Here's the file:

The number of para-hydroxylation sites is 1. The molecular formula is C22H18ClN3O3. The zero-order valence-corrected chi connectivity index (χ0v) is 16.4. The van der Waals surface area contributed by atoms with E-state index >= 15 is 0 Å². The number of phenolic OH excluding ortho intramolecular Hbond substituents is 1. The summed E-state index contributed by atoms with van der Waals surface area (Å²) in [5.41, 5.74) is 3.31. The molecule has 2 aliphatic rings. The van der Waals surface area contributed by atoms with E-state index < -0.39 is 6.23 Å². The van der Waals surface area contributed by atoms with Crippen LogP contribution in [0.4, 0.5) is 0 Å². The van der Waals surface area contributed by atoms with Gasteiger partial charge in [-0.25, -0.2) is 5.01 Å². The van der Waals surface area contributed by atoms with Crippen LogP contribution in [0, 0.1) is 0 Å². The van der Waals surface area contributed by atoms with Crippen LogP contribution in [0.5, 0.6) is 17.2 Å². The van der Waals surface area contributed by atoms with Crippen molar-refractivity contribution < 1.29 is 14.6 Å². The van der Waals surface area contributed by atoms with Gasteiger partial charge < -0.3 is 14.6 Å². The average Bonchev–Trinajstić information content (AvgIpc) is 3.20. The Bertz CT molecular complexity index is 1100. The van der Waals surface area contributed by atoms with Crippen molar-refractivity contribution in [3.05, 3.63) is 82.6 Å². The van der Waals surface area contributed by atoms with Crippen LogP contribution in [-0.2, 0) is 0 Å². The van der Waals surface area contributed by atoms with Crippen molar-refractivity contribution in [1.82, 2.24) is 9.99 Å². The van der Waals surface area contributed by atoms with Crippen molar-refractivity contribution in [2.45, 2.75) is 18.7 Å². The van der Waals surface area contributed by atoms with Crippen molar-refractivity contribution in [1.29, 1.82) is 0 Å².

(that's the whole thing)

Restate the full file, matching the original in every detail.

The number of para-hydroxylation sites is 1. The molecular formula is C22H18ClN3O3. The zero-order valence-corrected chi connectivity index (χ0v) is 16.4. The van der Waals surface area contributed by atoms with E-state index >= 15 is 0 Å². The number of phenolic OH excluding ortho intramolecular Hbond substituents is 1. The summed E-state index contributed by atoms with van der Waals surface area (Å²) in [5.41, 5.74) is 3.31. The molecule has 2 aliphatic rings. The van der Waals surface area contributed by atoms with E-state index < -0.39 is 6.23 Å². The van der Waals surface area contributed by atoms with Crippen LogP contribution in [0.4, 0.5) is 0 Å². The van der Waals surface area contributed by atoms with Gasteiger partial charge in [-0.25, -0.2) is 5.01 Å². The van der Waals surface area contributed by atoms with Crippen LogP contribution in [0, 0.1) is 0 Å². The van der Waals surface area contributed by atoms with Crippen LogP contribution in [0.5, 0.6) is 17.2 Å². The van der Waals surface area contributed by atoms with Crippen molar-refractivity contribution < 1.29 is 14.6 Å². The van der Waals surface area contributed by atoms with Gasteiger partial charge < -0.3 is 14.6 Å². The average Bonchev–Trinajstić information content (AvgIpc) is 3.20. The Bertz CT molecular complexity index is 1100. The van der Waals surface area contributed by atoms with Crippen molar-refractivity contribution in [3.05, 3.63) is 82.6 Å². The van der Waals surface area contributed by atoms with Crippen LogP contribution in [-0.2, 0) is 0 Å². The van der Waals surface area contributed by atoms with Crippen molar-refractivity contribution in [1.82, 2.24) is 9.99 Å². The van der Waals surface area contributed by atoms with Crippen molar-refractivity contribution in [2.45, 2.75) is 18.7 Å². The van der Waals surface area contributed by atoms with Crippen molar-refractivity contribution in [1.29, 1.82) is 0 Å².